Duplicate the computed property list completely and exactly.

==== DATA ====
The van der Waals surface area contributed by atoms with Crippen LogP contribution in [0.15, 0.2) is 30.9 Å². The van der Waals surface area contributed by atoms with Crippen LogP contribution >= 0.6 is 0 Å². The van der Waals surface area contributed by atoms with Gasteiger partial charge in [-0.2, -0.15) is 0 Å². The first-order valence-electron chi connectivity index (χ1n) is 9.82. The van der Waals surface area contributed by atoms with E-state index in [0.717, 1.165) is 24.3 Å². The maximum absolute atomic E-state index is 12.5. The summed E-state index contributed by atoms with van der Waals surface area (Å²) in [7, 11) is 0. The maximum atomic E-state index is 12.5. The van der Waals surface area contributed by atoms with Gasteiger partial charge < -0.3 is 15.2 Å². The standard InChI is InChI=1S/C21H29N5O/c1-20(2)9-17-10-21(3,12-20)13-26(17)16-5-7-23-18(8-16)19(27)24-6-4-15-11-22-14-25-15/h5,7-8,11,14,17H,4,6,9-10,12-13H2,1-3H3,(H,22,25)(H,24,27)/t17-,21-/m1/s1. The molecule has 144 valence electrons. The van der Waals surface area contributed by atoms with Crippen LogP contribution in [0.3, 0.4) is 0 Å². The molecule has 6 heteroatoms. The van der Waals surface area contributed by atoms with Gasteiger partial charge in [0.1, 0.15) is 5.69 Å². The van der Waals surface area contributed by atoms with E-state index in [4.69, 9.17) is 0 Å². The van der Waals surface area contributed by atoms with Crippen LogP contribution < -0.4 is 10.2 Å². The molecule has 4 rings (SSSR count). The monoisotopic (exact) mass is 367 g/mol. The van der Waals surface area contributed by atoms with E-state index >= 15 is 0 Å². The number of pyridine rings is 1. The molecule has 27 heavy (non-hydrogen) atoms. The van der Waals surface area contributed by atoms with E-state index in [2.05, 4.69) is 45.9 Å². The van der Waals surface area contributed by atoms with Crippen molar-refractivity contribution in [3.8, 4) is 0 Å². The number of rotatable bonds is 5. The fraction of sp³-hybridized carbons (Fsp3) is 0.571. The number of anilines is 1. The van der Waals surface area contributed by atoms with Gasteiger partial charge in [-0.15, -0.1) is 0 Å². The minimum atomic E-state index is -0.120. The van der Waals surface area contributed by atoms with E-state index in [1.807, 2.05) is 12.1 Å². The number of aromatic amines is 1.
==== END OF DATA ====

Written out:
The van der Waals surface area contributed by atoms with Crippen LogP contribution in [0.15, 0.2) is 30.9 Å². The van der Waals surface area contributed by atoms with Crippen LogP contribution >= 0.6 is 0 Å². The van der Waals surface area contributed by atoms with Gasteiger partial charge in [-0.2, -0.15) is 0 Å². The first-order valence-electron chi connectivity index (χ1n) is 9.82. The van der Waals surface area contributed by atoms with E-state index in [0.717, 1.165) is 24.3 Å². The maximum absolute atomic E-state index is 12.5. The summed E-state index contributed by atoms with van der Waals surface area (Å²) in [7, 11) is 0. The maximum atomic E-state index is 12.5. The van der Waals surface area contributed by atoms with Gasteiger partial charge < -0.3 is 15.2 Å². The standard InChI is InChI=1S/C21H29N5O/c1-20(2)9-17-10-21(3,12-20)13-26(17)16-5-7-23-18(8-16)19(27)24-6-4-15-11-22-14-25-15/h5,7-8,11,14,17H,4,6,9-10,12-13H2,1-3H3,(H,22,25)(H,24,27)/t17-,21-/m1/s1. The molecule has 144 valence electrons. The van der Waals surface area contributed by atoms with Crippen LogP contribution in [0.3, 0.4) is 0 Å². The molecule has 6 heteroatoms. The van der Waals surface area contributed by atoms with Gasteiger partial charge in [0.1, 0.15) is 5.69 Å². The van der Waals surface area contributed by atoms with E-state index in [4.69, 9.17) is 0 Å². The van der Waals surface area contributed by atoms with Crippen LogP contribution < -0.4 is 10.2 Å². The molecule has 4 rings (SSSR count). The monoisotopic (exact) mass is 367 g/mol. The van der Waals surface area contributed by atoms with E-state index >= 15 is 0 Å². The number of pyridine rings is 1. The molecule has 27 heavy (non-hydrogen) atoms. The van der Waals surface area contributed by atoms with E-state index in [2.05, 4.69) is 45.9 Å². The van der Waals surface area contributed by atoms with Crippen molar-refractivity contribution in [3.8, 4) is 0 Å². The number of rotatable bonds is 5. The fraction of sp³-hybridized carbons (Fsp3) is 0.571. The number of anilines is 1. The van der Waals surface area contributed by atoms with Gasteiger partial charge in [-0.15, -0.1) is 0 Å². The minimum atomic E-state index is -0.120. The van der Waals surface area contributed by atoms with E-state index in [1.807, 2.05) is 12.1 Å². The number of aromatic amines is 1.